16 years after US invasion, Afghanistan at a crossroads

Tuesday, 10 October 2017 03:21 Written by  Andrew Hammond Read 69 times

Sixteen years after the US-led invasion, and the beginning of America’s longest war, Afghanistan stands at a critical crossroads. While fragile gains have been made since the fall of the Taliban in 2001, the nation still faces a daunting array of economic, security, and political risks. 

 

In a reversal of his previous campaign pledges, President Donald Trump plans to entrench US military involvement. His “new regional approach,” which has strong elements of continuity with Barack Obama’s strategy, is aimed at “getting the Taliban to the negotiating table.”

The Trump team has made clear that Pakistan is central to this approach, with India playing an upgraded role too. The president also said last week that, within Afghanistan, combat limits on US soldiers “have been removed” and they have new authorities on the battlefield.

This reflects the fact that the biggest challenge facing the Afghan government is internal security because of the Taliban insurgency. Since 2009, the UN Assistance Mission in Afghanistan has recorded about 23,000 conflict-related deaths and 41,000 injuries, and about 70 per cent of people in major cities live in makeshift camps, according to the Norwegian Refugee Council. 

Amid this chaos, many Afghans are leaving. In 2015, more than a quarter of a million refugees and migrants arriving in Europe were from Afghanistan, second only to Syria.

US military officials say the balance between the Taliban and Afghan government-led forces is a stalemate, despite coalition military casualties of more than 3,500 killed and 33,000 wounded since 2001. As the US Secretary of State Rex Tillerson told the Taliban: “You will not win a battlefield victory. We may not win one, but neither will you.”

There are about 8,500 US troops in Afghanistan and Trump’s plans may add about 4,000. Washington has also asked NATO to contribute a further 1,000. This foreign footprint is vital to ensure training and cohesion for the 350,000-strong Afghan police and army – who have day-to-day responsibility for security – which may otherwise disintegrate.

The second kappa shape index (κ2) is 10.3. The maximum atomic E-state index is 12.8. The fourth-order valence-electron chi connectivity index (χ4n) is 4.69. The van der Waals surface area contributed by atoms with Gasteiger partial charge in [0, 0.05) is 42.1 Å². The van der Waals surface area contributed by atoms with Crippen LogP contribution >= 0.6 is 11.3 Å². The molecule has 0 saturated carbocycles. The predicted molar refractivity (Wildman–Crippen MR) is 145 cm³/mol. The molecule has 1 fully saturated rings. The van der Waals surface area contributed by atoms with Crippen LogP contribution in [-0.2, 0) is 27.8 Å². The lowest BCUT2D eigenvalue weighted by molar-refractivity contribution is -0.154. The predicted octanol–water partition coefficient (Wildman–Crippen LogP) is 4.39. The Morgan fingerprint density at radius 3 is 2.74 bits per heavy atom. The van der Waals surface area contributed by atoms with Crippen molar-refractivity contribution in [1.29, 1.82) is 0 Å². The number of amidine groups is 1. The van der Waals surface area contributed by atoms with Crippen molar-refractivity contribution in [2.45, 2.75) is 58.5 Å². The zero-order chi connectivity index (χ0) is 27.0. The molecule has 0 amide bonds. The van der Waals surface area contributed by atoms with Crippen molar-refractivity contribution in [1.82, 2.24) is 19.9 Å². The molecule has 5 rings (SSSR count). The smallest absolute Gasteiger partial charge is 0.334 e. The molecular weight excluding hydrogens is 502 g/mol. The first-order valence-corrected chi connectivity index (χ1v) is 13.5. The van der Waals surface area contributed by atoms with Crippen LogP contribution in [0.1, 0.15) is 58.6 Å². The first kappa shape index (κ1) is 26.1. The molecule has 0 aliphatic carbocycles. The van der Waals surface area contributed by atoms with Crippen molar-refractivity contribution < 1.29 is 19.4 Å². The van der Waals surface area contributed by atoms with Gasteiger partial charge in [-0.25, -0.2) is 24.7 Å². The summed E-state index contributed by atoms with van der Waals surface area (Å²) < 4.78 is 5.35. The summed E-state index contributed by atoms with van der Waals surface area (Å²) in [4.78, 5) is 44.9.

Fears have been repeatedly raised that the foreign force, a fraction of the previous 150,000, is not big enough. US Senator John McCain, Chairman of the Senate Armed Services Committee, has said the international drawdown leaves Afghanistan vulnerable to a Taliban upsurge. 

That is why another priority of the Afghan government has been advancing reconciliation and peace talks with the militant group, a process in which the influence of neighboring powers, especially Pakistan, could be vital.

On the economic front, the news is not good either, despite massive foreign aid.  Reconstruction has been slow, unemployment is above 4 percent, well over a million Afghans are internally displaced and more than three million refugees are believed to be in Pakistan and Iran. 

While Washington has spent well over $130bn on Afghan reconstruction since 2001, more than the cost of the Marshall Plan that rebuilt Europe after the Second World War, much of the money has not been well spent; about 80 percent of it has been given to US organizations in military/security and maintenance contracts and consultancy projects.

It is also clear that, since 2001, the economy has not been diversified enough from drug exports such as opium and heroin, although Afghanistan has abundant natural resources – gas, minerals and oil – with an estimated value of $3 trillion dollars.  A related problem is corruption, with Transparency International ranking Afghanistan the third most corrupt state in the world.

In this difficult picture, there is cause for optimism, not least because numerous fragile gains remain in place from the unseating of the Taliban regime in 2001. One, qualified, success is the fledgling democracy. The national unity government has survived after a landmark power-sharing agreement in 2014 between President Ashraf Ghani and Chief Executive Abdullah Abdullah, the former foreign minister.  

This followed a tense, disputed presidential ballot between Ghani and Abdullah when up to a million votes were thrown out for fraud.

The creation of the national unity government, and the election of Ghani, was the first democratic transfer of power in the country’s history. While there have been significant tensions between him and Abdullah, which could yet explode, the fact that the national unity government has not collapsed has consolidated the legitimacy of the new post-Taliban political system.

Other gains include Afghanistan’s accession to the World Trade Organization and wider moves to revive economic links with the outside world, including the modern Silk Road, a new rail route connecting the country to China and Central Asia, and an electricity grid project across Afghanistan, Turkmenistan, Uzbekistan and Pakistan.  There are more children, especially girls, at school – an estimated 10 million; greater recognition of women’s rights, and the spread of technologies such as the internet and mobile phones. 

Taken overall, while fragile gains have been secured since 2001, there remains a prospect of significantly greater political and economic instability if the reconciliation process with the Taliban cannot now be advanced through the efforts of the Afghan government, neighboring countries, and other powers.